The great thing about Udaan, Vikramaditya Motwane’s 2010 debut, was that though the powerful story was front and centre while actually watching the film, the glorious visuals and music remained in the mind for weeks afterwards. It is Motwane’s most distinctive quality, this perfectionist focus on the mise en scène, while never letting it overshadow the plot. Lootera, his second film, is an evolution in his style, a “celebration of what is possible with a 35-mm camera”, as another reviewer quite rightly puts it. From the locales to the lighting to the set design to Mahendra Shetty’s cinematography to Amit Trivedi’s music, everything is just right. That is not to say that Motwane presents yet another romantic story with overly ornate visuals much like his former mentor Sanjay Leela Bhansali. Neither does he, like his current mentor Anurag Kashyap is wont to do, use style for the sake of style. He realises that his job is to prepare the canvas on which his actors will paint their masterpiece.
The trouble is, however, that while Ranveer Singh and Sonakshi Sinha try — in the case of Sonakshi, more than she has, or indeed, ever had to try in her career — and paint a decent, even beautiful, painting on that canvas, it lacks the transcendental power of a true masterpiece. It is why, I suppose, everyone is talking first and foremost about Motwane’s talents as a technician; discussions about the great film romances begin and end with the star-crossed couple, not how well shot that chase sequence right after the interval was (it really was, though).
The story begins in 1953 Bengal, on the eve of the dissolution of the zamindari system. Barun Chanda plays Pakhi’s (Sonakshi) doting father, one such endangered landlord who has to watch as his property and treasures are taken away by an assertive young nation. Varun (Ranveer) arrives at his estate under false pretences, yet another predator attracted by the zamindar’s precarious position in the new order. He doesn’t count, however, on Pakhi falling for him and vice versa, which complicates matters, as such things always do. The complications lead to a shift in the story from Bengal to Dalhousie, the change in mood and setting marked by a change in the colours on screen: the warm hues of rural idyll replaced by cold, metallic colours for the melancholy the characters feel. One reason, of course, that the colours change is that a snowy, windy winter’s night is necessary to the plot, which is essentially a loose adaptation of O Henry’s short story The Last Leaf (‘loose’, in that it shoehorns the four-page story as a melodramatic conclusion to the actual story it wants to tell).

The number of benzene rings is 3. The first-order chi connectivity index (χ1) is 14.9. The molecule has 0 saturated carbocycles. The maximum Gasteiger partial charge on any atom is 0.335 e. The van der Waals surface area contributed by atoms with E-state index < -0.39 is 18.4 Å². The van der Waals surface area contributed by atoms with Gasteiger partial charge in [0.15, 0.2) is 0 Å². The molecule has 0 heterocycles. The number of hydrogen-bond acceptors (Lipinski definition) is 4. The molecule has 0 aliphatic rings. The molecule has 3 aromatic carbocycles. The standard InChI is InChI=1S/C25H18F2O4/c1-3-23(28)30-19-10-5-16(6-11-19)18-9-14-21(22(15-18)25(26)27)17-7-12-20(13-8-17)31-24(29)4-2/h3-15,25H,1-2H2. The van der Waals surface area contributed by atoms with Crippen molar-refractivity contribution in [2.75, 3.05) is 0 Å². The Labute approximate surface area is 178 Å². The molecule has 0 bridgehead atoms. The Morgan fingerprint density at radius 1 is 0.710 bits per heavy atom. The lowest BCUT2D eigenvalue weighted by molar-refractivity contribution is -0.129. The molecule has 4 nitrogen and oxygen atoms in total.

The love affair is old-school — it is 1953, after all — surreptitious looks, subterfuge to get past the old man, actual conversations before the song-and dance sequence declaring their love to each other, no song-and-dance sequences. This means that both actors have to provide a largely internalised performance. While Sonakshi rises to the challenge, Ranveer turns in a performance that is more mumbly than anything. It is a role he’s said he had trouble pulling off; it shows in the many occasions he loses control and looks generally lost. It also means there’s little chemistry between the two, which means that it’s easy not to care about what happens to the couple. Ultimately, that is what determines whether you love the film or merely admire it. Lootera is a genuinely impressive attempt at telling a love story without the usual Bollywood shorthand. But by telling its story in such high definition, it leaves its blemishes all too visible.